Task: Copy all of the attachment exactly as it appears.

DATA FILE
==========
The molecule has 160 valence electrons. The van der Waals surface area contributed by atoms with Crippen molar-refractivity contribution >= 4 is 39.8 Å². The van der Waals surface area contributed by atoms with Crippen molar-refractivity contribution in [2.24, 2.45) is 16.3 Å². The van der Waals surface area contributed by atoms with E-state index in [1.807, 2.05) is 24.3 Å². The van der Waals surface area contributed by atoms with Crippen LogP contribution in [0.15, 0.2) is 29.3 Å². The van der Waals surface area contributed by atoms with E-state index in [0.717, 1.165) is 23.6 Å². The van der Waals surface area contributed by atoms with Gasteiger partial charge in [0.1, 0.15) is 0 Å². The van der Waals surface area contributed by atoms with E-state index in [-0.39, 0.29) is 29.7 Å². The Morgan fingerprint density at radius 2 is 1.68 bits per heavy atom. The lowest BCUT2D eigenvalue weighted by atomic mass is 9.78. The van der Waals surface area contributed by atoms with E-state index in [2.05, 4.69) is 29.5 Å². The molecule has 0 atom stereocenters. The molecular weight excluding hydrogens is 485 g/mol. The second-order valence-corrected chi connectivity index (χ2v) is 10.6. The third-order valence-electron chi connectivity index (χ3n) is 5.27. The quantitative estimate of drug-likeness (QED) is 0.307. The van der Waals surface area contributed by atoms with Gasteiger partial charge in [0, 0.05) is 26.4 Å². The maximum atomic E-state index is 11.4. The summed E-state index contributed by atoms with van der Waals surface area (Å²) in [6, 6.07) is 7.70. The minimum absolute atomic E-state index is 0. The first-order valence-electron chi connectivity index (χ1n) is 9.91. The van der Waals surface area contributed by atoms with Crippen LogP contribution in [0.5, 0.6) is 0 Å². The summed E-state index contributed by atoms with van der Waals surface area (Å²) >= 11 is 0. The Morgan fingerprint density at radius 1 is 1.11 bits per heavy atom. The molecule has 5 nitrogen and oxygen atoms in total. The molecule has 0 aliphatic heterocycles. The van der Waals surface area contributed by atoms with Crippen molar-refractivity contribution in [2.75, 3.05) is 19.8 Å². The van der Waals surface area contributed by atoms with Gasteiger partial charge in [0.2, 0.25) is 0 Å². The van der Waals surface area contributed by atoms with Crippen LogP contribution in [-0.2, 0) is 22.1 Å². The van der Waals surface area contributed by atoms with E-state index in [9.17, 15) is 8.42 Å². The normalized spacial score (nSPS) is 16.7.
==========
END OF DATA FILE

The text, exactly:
The molecule has 160 valence electrons. The van der Waals surface area contributed by atoms with Crippen molar-refractivity contribution >= 4 is 39.8 Å². The van der Waals surface area contributed by atoms with Crippen molar-refractivity contribution in [2.24, 2.45) is 16.3 Å². The van der Waals surface area contributed by atoms with E-state index in [1.807, 2.05) is 24.3 Å². The van der Waals surface area contributed by atoms with Crippen LogP contribution in [0.15, 0.2) is 29.3 Å². The van der Waals surface area contributed by atoms with E-state index in [0.717, 1.165) is 23.6 Å². The van der Waals surface area contributed by atoms with Gasteiger partial charge in [0.1, 0.15) is 0 Å². The van der Waals surface area contributed by atoms with E-state index in [-0.39, 0.29) is 29.7 Å². The Morgan fingerprint density at radius 2 is 1.68 bits per heavy atom. The lowest BCUT2D eigenvalue weighted by atomic mass is 9.78. The van der Waals surface area contributed by atoms with E-state index in [2.05, 4.69) is 29.5 Å². The molecule has 0 atom stereocenters. The molecular weight excluding hydrogens is 485 g/mol. The second-order valence-corrected chi connectivity index (χ2v) is 10.6. The third-order valence-electron chi connectivity index (χ3n) is 5.27. The quantitative estimate of drug-likeness (QED) is 0.307. The van der Waals surface area contributed by atoms with Gasteiger partial charge in [0, 0.05) is 26.4 Å². The maximum atomic E-state index is 11.4. The summed E-state index contributed by atoms with van der Waals surface area (Å²) in [6, 6.07) is 7.70. The minimum absolute atomic E-state index is 0. The first-order valence-electron chi connectivity index (χ1n) is 9.91. The van der Waals surface area contributed by atoms with Crippen LogP contribution in [0.5, 0.6) is 0 Å². The summed E-state index contributed by atoms with van der Waals surface area (Å²) >= 11 is 0. The Morgan fingerprint density at radius 1 is 1.11 bits per heavy atom. The molecule has 5 nitrogen and oxygen atoms in total. The molecule has 0 aliphatic heterocycles. The van der Waals surface area contributed by atoms with Crippen molar-refractivity contribution in [2.75, 3.05) is 19.8 Å². The van der Waals surface area contributed by atoms with Gasteiger partial charge in [0.2, 0.25) is 0 Å². The van der Waals surface area contributed by atoms with Crippen LogP contribution in [-0.2, 0) is 22.1 Å². The van der Waals surface area contributed by atoms with E-state index in [9.17, 15) is 8.42 Å². The normalized spacial score (nSPS) is 16.7.